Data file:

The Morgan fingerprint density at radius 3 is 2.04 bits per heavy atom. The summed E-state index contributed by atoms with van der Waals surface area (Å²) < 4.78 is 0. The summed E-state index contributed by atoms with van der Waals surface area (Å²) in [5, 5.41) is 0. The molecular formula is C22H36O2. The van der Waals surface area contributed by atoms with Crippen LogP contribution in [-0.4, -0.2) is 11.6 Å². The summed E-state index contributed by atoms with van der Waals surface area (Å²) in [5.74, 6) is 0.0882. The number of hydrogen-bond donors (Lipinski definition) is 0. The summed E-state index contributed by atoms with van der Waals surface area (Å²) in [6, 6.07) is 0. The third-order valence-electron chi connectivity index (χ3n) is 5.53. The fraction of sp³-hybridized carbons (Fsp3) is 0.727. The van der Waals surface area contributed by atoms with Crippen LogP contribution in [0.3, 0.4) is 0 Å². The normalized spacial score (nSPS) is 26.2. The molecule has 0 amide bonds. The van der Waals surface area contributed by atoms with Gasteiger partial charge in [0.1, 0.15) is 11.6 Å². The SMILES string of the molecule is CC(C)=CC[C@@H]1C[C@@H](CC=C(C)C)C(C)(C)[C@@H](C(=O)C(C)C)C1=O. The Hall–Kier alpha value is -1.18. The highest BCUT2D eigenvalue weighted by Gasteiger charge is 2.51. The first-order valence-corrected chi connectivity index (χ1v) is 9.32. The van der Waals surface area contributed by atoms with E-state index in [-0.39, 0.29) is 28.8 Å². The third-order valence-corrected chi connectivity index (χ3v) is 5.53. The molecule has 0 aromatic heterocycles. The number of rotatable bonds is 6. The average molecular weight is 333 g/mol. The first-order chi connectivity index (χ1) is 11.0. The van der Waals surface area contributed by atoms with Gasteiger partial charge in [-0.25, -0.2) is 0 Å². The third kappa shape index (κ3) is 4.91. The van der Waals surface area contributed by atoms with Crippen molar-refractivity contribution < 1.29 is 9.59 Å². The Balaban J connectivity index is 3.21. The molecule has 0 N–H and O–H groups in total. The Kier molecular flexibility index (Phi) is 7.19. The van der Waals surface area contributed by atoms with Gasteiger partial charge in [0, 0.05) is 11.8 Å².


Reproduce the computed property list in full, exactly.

The Morgan fingerprint density at radius 3 is 2.04 bits per heavy atom. The summed E-state index contributed by atoms with van der Waals surface area (Å²) < 4.78 is 0. The summed E-state index contributed by atoms with van der Waals surface area (Å²) in [5, 5.41) is 0. The molecular formula is C22H36O2. The van der Waals surface area contributed by atoms with Crippen LogP contribution in [-0.4, -0.2) is 11.6 Å². The summed E-state index contributed by atoms with van der Waals surface area (Å²) in [5.74, 6) is 0.0882. The number of hydrogen-bond donors (Lipinski definition) is 0. The summed E-state index contributed by atoms with van der Waals surface area (Å²) in [6, 6.07) is 0. The third-order valence-electron chi connectivity index (χ3n) is 5.53. The fraction of sp³-hybridized carbons (Fsp3) is 0.727. The van der Waals surface area contributed by atoms with Crippen LogP contribution in [0.3, 0.4) is 0 Å². The normalized spacial score (nSPS) is 26.2. The molecule has 0 amide bonds. The van der Waals surface area contributed by atoms with Gasteiger partial charge in [0.1, 0.15) is 11.6 Å². The SMILES string of the molecule is CC(C)=CC[C@@H]1C[C@@H](CC=C(C)C)C(C)(C)[C@@H](C(=O)C(C)C)C1=O. The Hall–Kier alpha value is -1.18. The highest BCUT2D eigenvalue weighted by Gasteiger charge is 2.51. The first-order valence-corrected chi connectivity index (χ1v) is 9.32. The van der Waals surface area contributed by atoms with E-state index in [-0.39, 0.29) is 28.8 Å². The third-order valence-corrected chi connectivity index (χ3v) is 5.53. The molecule has 0 aromatic heterocycles. The number of rotatable bonds is 6. The average molecular weight is 333 g/mol. The first-order chi connectivity index (χ1) is 11.0. The van der Waals surface area contributed by atoms with Gasteiger partial charge in [-0.25, -0.2) is 0 Å². The third kappa shape index (κ3) is 4.91. The van der Waals surface area contributed by atoms with Crippen molar-refractivity contribution < 1.29 is 9.59 Å². The Balaban J connectivity index is 3.21. The molecule has 0 N–H and O–H groups in total. The Kier molecular flexibility index (Phi) is 7.19. The van der Waals surface area contributed by atoms with Gasteiger partial charge in [0, 0.05) is 11.8 Å².